Politics

The Brewing Scandal Democrats Can No Longer Ignore

Hunter Biden, crossing his arms, is seen from his right profile.
Hunter Biden attends the Presidential Medal of Freedom ceremony in the East Room of the White House on July 7. Saul Loeb/AFP via Getty Images

Olivia Nuzzi, Washington correspondent for New York magazine, has Hunter Biden’s laptop in her office—well, sort of. It’s a copy of what some Republican operatives say was once Hunter Biden’s laptop, which seemed to contain a whole lot of selfies, some homemade pornography, and email messages hinting at cozy relationships between him and businesspeople from China and Ukraine. If you don’t read the tabloids or watch Fox News, this laptop may have fallen off your radar, even though its emails burst onto the scene in October 2020—just before the presidential election. They suggested Joe Biden’s son was profiting off the family name, developing close ties to business people abroad and even introducing them to his father. The New York Post was the first journalistic outfit to get its hands on this correspondence, allegedly buried on Hunter’s computer; it had come to the paper from the Trump campaign. Though the story never took off in the mainstream media, this laptop has become iconic anyway, even inspiring Breitbart to make a film. On Tuesday’s episode of What Next, I spoke with Nuzzi about why more reporters aren’t talking about the laptop, how it became a lightning rod for the right, and why Democrats need to reckon with that. Our conversation has been edited and condensed for clarity.

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Mary Harris: The story starts in Wilmington, Delaware, in April 2019, when Joe Biden’s son allegedly brought his laptop to a repairman named John Paul Mac Isaac, a Trump supporter who’s become a bit of a regular on Fox News over the past few years. Mac Isaac’s repair shop had a boilerplate customer service agreement: You leave your gear in the store for longer than 90 days, and it becomes Mac Isaac’s property. Three months after Hunter Biden left his laptop behind, Mac Isaac says, he got pretty familiar with Hunter Biden’s digital life. And it wasn’t pretty.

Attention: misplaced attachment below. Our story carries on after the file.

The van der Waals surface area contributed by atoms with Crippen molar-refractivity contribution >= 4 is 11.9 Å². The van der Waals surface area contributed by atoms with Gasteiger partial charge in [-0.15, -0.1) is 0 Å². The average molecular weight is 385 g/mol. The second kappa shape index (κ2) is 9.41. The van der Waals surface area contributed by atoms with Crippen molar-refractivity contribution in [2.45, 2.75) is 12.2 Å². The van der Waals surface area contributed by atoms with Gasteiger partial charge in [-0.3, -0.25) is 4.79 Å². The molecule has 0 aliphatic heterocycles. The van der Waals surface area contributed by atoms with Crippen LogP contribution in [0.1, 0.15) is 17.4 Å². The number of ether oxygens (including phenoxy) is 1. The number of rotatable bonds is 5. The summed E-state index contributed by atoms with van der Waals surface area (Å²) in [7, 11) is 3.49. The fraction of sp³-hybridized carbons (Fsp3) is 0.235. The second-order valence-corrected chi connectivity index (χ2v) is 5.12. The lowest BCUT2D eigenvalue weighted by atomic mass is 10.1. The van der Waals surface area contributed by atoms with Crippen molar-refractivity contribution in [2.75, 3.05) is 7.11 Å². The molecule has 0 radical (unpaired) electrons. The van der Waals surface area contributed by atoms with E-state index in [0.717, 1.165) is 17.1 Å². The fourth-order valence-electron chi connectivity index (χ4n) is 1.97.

Olivia Nuzzi: Mac Isaac claims that the device was in such a state of disrepair that the way you had to transfer materials from it was basically by dragging and dropping files to load them onto a hard drive. He made it sound like it was something you could do passively, but while you’re doing it, if you’re paying attention, you’re going to see a lot of personal stuff.

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Once the 90-day period elapsed, Mac Isaac tried to connect with the FBI. Why did he want to do that?

So, at the same time that Mac Isaac has this device, Trump’s first impeachment is coming to a boil, and Mac Isaac recognizes the name Burisma on the device, so he thinks that perhaps what he’s in possession of could aid Trump’s defense.

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The mention of a Ukrainian gas company known as Burisma wouldn’t have been the first thing to catch the eye of most people looking at Hunter Biden’s laptop, which, Mac Isaac says, had pornographic images, pictures of a dying Beau Biden, and family complaints passed back and forth over text. Hunter Biden served on the board of Burisma while his father was vice president, reportedly earning $1 million a year. It was a role that concerned the State Department at the time. Trump’s first impeachment laid out how his administration wanted to exploit this concern, painting Hunter and, by extension, his father, as corrupt.  Mac Isaac is a solid Trump supporter, so, after contacting the FBI, he sent messages to Rudy Giuliani. Giuliani’s attorney reached out to Steve Bannon. Bannon tipped off the New York Post. By now, Trump’s impeachment is long over. The 2020 election is just a month or two away.

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At that point, a month before election, every incremental piece of news is worth posting because everybody will be sharing it—not because it’s the most important thing in the world, but because any information about the person vying for our most powerful office is information worth sharing.

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So you saw this story trickling out there.

But no one knew what to do with it. And then it just was completely just cut off.

And it didn’t go away.

It didn’t go away, but anyone who shared the Post link had to delete it if they wanted to get back into their account.

Huh?